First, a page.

Trends in availability and usage of biophysical agents among physical therapists in the United States
© 2018, © 2018 Informa UK Limited, trading as Taylor & Francis Group. Background: Biophysical agents (BPA) are adjuncts to care plans prescribed by physical therapists to patients in clinic. Recent statements by the American Physical Therapy Association caution usage of certain BPAs. Currently, information is lacking as to which BPAs are available and utilized in physical therapy settings in the United States, rationale for inclusion of BPAs in patient care plans and perceptions of importance of inclusion in a DPT curriculum. Objectives: A survey was sent out to 520 physical therapists in the United States (response rate 25%) Major Findings: Over 80% of respondents reported access to BPAs and of those, 92% used BPAs with patients. The most commonly used BPAs were cold packs, hot packs, and varied applications of electrical stimulation, while mechanical compression and diathermy were least frequently used. The most common rationale for BPA use was prior positive experience. Respondents’ perceptions of importance of inclusion of specific BPAs in a DPT curriculum mirrored some of the clinical usage patterns found in this study. Conclusions: BPAs are widely available and utilized in physical therapy practice in the United States. Rationale for clinician use of BPAs includes both prior positive experience- and evidence-based practice. Results from this study suggest the importance of BPAs in DPT curriculum to ensure safe and appropriate use.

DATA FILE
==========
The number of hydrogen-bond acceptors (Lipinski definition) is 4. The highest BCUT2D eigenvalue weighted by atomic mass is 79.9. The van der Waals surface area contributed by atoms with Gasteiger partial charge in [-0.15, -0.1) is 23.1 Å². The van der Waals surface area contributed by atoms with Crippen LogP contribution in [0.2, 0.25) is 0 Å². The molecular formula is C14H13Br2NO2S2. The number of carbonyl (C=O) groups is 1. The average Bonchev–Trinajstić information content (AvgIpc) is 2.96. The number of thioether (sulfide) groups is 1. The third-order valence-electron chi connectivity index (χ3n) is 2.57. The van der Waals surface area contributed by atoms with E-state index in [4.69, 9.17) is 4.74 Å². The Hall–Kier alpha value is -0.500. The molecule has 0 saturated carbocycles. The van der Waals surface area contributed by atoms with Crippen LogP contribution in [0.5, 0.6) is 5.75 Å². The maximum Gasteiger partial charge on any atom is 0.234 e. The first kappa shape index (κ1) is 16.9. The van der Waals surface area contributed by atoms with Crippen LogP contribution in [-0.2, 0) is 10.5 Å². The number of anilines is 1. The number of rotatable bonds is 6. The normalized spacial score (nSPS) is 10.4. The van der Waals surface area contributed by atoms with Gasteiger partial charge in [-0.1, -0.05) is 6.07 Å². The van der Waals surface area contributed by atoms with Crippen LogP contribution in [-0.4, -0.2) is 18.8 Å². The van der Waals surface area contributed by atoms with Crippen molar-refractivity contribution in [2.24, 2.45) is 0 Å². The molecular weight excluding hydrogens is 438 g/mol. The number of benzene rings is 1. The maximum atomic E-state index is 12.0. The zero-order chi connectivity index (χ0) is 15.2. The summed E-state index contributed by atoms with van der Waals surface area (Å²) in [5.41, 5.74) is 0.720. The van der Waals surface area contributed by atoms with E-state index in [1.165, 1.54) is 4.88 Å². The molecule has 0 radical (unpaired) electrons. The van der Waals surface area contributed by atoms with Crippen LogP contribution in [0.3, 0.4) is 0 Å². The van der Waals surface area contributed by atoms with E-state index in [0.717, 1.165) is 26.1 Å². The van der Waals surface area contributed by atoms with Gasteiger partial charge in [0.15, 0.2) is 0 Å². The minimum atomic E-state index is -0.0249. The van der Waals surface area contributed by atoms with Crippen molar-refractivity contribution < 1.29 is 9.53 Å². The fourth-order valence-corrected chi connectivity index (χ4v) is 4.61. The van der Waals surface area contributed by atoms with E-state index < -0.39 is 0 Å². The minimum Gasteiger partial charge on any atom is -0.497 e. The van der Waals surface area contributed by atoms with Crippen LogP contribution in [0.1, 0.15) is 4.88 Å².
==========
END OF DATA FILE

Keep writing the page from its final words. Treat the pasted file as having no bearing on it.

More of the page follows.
Greco, JL; Lamberg, EM; McKenna, RF; Muratori, LM
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